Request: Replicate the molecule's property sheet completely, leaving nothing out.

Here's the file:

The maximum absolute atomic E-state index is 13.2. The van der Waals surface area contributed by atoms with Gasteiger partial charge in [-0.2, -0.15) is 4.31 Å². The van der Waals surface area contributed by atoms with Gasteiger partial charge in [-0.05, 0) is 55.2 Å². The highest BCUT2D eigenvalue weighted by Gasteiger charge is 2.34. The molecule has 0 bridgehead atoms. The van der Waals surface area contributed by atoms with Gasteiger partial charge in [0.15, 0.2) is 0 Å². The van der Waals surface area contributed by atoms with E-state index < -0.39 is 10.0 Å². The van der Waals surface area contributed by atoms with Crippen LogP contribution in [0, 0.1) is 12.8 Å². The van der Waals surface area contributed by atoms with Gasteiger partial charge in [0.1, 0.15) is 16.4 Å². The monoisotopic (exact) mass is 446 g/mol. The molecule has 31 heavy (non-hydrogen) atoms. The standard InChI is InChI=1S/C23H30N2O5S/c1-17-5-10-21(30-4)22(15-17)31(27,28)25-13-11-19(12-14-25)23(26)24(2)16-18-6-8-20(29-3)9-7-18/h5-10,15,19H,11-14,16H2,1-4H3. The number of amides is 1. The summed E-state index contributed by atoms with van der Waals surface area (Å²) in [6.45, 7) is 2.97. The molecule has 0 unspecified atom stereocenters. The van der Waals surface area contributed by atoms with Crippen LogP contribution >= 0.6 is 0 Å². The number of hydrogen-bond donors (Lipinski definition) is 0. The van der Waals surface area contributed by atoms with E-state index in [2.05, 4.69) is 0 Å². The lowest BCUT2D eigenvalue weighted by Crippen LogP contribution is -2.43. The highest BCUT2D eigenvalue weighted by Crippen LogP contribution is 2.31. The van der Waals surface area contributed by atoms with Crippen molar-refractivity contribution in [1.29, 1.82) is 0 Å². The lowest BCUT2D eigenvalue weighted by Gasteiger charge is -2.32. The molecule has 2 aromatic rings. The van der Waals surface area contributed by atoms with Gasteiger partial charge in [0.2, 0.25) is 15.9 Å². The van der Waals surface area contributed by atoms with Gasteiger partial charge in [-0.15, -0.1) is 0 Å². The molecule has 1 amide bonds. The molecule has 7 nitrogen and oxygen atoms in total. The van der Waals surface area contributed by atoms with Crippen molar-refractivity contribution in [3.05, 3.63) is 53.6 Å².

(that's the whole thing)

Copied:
The maximum absolute atomic E-state index is 13.2. The van der Waals surface area contributed by atoms with Gasteiger partial charge in [-0.2, -0.15) is 4.31 Å². The van der Waals surface area contributed by atoms with Gasteiger partial charge in [-0.05, 0) is 55.2 Å². The highest BCUT2D eigenvalue weighted by Gasteiger charge is 2.34. The molecule has 0 bridgehead atoms. The van der Waals surface area contributed by atoms with Gasteiger partial charge in [0.15, 0.2) is 0 Å². The van der Waals surface area contributed by atoms with E-state index < -0.39 is 10.0 Å². The van der Waals surface area contributed by atoms with Crippen LogP contribution in [0, 0.1) is 12.8 Å². The van der Waals surface area contributed by atoms with Gasteiger partial charge in [0.1, 0.15) is 16.4 Å². The monoisotopic (exact) mass is 446 g/mol. The molecule has 31 heavy (non-hydrogen) atoms. The standard InChI is InChI=1S/C23H30N2O5S/c1-17-5-10-21(30-4)22(15-17)31(27,28)25-13-11-19(12-14-25)23(26)24(2)16-18-6-8-20(29-3)9-7-18/h5-10,15,19H,11-14,16H2,1-4H3. The number of amides is 1. The summed E-state index contributed by atoms with van der Waals surface area (Å²) in [6.45, 7) is 2.97. The molecule has 0 unspecified atom stereocenters. The van der Waals surface area contributed by atoms with Crippen LogP contribution >= 0.6 is 0 Å². The number of hydrogen-bond donors (Lipinski definition) is 0. The van der Waals surface area contributed by atoms with E-state index in [2.05, 4.69) is 0 Å². The lowest BCUT2D eigenvalue weighted by Crippen LogP contribution is -2.43. The highest BCUT2D eigenvalue weighted by Crippen LogP contribution is 2.31. The van der Waals surface area contributed by atoms with Crippen molar-refractivity contribution in [1.29, 1.82) is 0 Å². The lowest BCUT2D eigenvalue weighted by Gasteiger charge is -2.32. The molecule has 2 aromatic rings. The van der Waals surface area contributed by atoms with Gasteiger partial charge in [0.2, 0.25) is 15.9 Å². The van der Waals surface area contributed by atoms with Gasteiger partial charge in [-0.15, -0.1) is 0 Å². The molecule has 1 amide bonds. The molecule has 7 nitrogen and oxygen atoms in total. The van der Waals surface area contributed by atoms with Crippen molar-refractivity contribution in [3.05, 3.63) is 53.6 Å².